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BUSD Approves January 13 Date for Tentative Reopening of Elementary Schools

After months of deliberation, the school board decided on a new reopening goal for select elementary schools.


On Wednesday, October 21, Berkeley Unified School District (BUSD) school board approved January 13 as a target date for the first phase of the plan to reopen elementary schools.

“We can go forward [with the plan] and then come back, but if we don’t go forward at all, then we’re just stuck,” said Student Director Miles Miller. “We are not going to start on [January 13] unless the community really wants to and it looks like things are going well. In the meantime, BUSD will start preparing and laying out the hybrid model between on-campus and distance learning,” he explained.

The district hopes to have a few cohorts of around eight elementary-aged students who need more support with technology or mental health to partake in in-person learning. Volunteers including classroom teachers, after school teachers, and special-assignment instructors will provide in-person facilitation and assistance to navigate online education. Slowly, the cohorts will expand to include more students, in hopes of eventually integrating most or all kids back to school. The plan aims to integrate all kindergarten through second graders into some version of in-person learning.

At the meeting, Hannah Kessel, a teacher at Washington Elementary, expressed concern about other issues schools will face once returning to in-person instruction. In regard to the COVID-19 risk, she said that teachers of younger students may have trouble properly maintaining a safe learning environment without making physical contact with students.

“For example, if students are pushing in line, or if a student is using scissors in an unsafe way, the teacher needs to be [… ] in proximity to redirect them,” explained Kessel. She added that children need social and emotional care that teachers would not be able to provide from a physical distance. “So much communication is non-verbal at this stage of development. Without physical proximity or contact, their social and emotional needs would not be met,” Kessel said.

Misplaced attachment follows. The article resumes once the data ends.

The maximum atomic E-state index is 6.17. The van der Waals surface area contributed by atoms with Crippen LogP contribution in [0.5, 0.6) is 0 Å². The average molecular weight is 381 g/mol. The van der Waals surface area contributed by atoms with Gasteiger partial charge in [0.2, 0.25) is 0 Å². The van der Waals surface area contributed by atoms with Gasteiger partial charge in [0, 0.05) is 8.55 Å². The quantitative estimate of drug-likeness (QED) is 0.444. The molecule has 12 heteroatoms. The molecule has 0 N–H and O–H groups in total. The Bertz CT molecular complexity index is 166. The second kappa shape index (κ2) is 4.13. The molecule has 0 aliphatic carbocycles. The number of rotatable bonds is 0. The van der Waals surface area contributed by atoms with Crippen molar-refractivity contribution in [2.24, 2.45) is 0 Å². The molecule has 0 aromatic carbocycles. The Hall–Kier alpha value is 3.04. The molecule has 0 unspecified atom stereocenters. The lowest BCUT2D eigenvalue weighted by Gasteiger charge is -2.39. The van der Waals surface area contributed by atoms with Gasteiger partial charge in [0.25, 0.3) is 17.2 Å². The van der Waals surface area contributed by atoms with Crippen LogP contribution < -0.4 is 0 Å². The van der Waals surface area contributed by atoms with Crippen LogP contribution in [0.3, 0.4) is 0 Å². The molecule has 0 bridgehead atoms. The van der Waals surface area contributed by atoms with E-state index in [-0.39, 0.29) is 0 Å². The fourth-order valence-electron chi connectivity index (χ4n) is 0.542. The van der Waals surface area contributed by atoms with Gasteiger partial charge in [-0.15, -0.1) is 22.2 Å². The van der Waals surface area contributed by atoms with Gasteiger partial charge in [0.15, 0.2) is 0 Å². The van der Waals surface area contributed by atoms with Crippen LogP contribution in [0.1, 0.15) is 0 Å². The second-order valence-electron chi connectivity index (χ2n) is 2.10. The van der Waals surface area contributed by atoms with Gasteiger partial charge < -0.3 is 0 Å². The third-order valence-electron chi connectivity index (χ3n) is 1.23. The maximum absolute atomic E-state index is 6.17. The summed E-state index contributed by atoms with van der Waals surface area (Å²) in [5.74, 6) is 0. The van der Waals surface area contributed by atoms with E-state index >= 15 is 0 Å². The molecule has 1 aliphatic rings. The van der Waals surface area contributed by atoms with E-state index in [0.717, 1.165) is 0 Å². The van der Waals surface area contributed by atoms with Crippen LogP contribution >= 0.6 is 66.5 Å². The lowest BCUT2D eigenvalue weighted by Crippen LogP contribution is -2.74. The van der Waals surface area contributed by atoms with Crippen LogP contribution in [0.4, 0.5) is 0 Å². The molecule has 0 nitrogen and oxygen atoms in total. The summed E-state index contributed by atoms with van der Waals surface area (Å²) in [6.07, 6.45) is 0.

For the first phase of the plan, the school board decided that only students who choose to attend school in-person will return. Only four of eleven elementary schools will open: Jefferson, Malcolm X, Rosa Parks, and the new Oxford site at West Campus. At the meeting, Miller asked if only students from these four schools would be able to join a cohort or if any student in need of extra support would be able to partake. Superintendent Brent Stephens responded, “Our current thinking is that we would like to restrict membership in these cohorts to the students who attend only these four schools, again with the idea that as more staff volunteer to do this work that we would be able to expand to additional campuses.”

One BUSD parent stated, “We live in a multi-generational household with my mother, so I have to be really careful with how much exposure to large groups the kids get.” Only teachers who consent to in-person instruction will do so, while the rest will most likely be paired up with students who are also learning remotely.

Teacher Yvette Felarca of Martin Luther King Jr. Middle School voiced her concern about returning to school, emphasizing the need for mass testing and calling on the board to further postpone reopening.

Board member Ka’Dijah Brown questioned why BUSD chose to start out with just eight students per cohort when they are permitted to start out with fourteen. Stephens explained that by beginning with eight students in every cohort and adding up to six more, Berkeley hopes to build the community’s confidence in on-campus learning and better adapt students to the classroom environment. He added that volunteers would be more willing to return knowing they are only starting out with eight students at a time.

Though the state hasn’t allowed all schools to fully reopen yet, Miller wants middle and high schoolers to advocate for their schools to start making plans to return. He hopes teenagers will say, “What about us?” and ask that preparations for reopening all schools be on the forefront of conversation about the future.

Miller emphasized that Berkeley must find the most efficient way to support every student and family in this crisis.